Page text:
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According to the so-called AGN unified model (Antonucci 1993), Seyfert II galaxies are powered by the same engine (a supermassive black hole plus an accretion disk) as Seyfert I galaxies, but they are viewed through a geometrically and optically thick structure of gas and dust with an axisymmetric geometry (known as the "torus") that absorbs the nuclear radiation at ultraviolet (UV)/optical and soft X-ray energies. The distinction between type I and type II galaxies originally was conceived to classify objects characterized by different properties at UV and optical wavelengths. Both broad and narrow lines are visible over a strong blue UV-optical continuum in type 1 galaxies, while only narrow lines are observed in type 2 galaxies.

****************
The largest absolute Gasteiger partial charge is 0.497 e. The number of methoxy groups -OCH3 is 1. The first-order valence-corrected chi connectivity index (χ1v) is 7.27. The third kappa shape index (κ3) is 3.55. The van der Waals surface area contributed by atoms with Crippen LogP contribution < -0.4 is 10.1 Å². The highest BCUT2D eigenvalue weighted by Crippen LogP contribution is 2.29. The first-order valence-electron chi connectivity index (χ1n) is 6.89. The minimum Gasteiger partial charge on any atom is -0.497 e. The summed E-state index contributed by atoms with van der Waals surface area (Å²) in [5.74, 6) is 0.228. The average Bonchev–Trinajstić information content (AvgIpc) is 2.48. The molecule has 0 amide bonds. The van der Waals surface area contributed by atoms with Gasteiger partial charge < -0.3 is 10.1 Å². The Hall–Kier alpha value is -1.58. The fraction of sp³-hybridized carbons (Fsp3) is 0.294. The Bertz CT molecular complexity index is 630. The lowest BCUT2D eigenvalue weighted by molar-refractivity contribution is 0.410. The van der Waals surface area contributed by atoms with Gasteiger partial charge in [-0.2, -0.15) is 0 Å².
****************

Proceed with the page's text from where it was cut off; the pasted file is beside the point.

In the simplest version of the unified models, X-ray obscured sources are expected to be uniquely associated with optical type II sources. The increasing evidence of a mismatch between optical and X-ray classification (which will be discussed in the following sections) suggests that the terms type I and type II should be treated with caution and should always be referenced to a specific band. Following Matt (2002), in this review, I will use the original meaning of type II and type I, which is based on optical spectroscopy.

The amount of obscuring material can be measured best in the hard (2 - 10 keV) X-ray band, which is transparent up to column densities of order 1024 cm-2 (i.e., Compton thin); hence, hard X-ray surveys are a powerful method to obtain large, unbiased samples of obscured AGN. Since the first observations, it has been realized that the large majority of Seyfert II galaxies contain obscured AGN, which are fairly strong X-ray sources with 2 - 10 keV luminosities up to 1044 ergs s-1.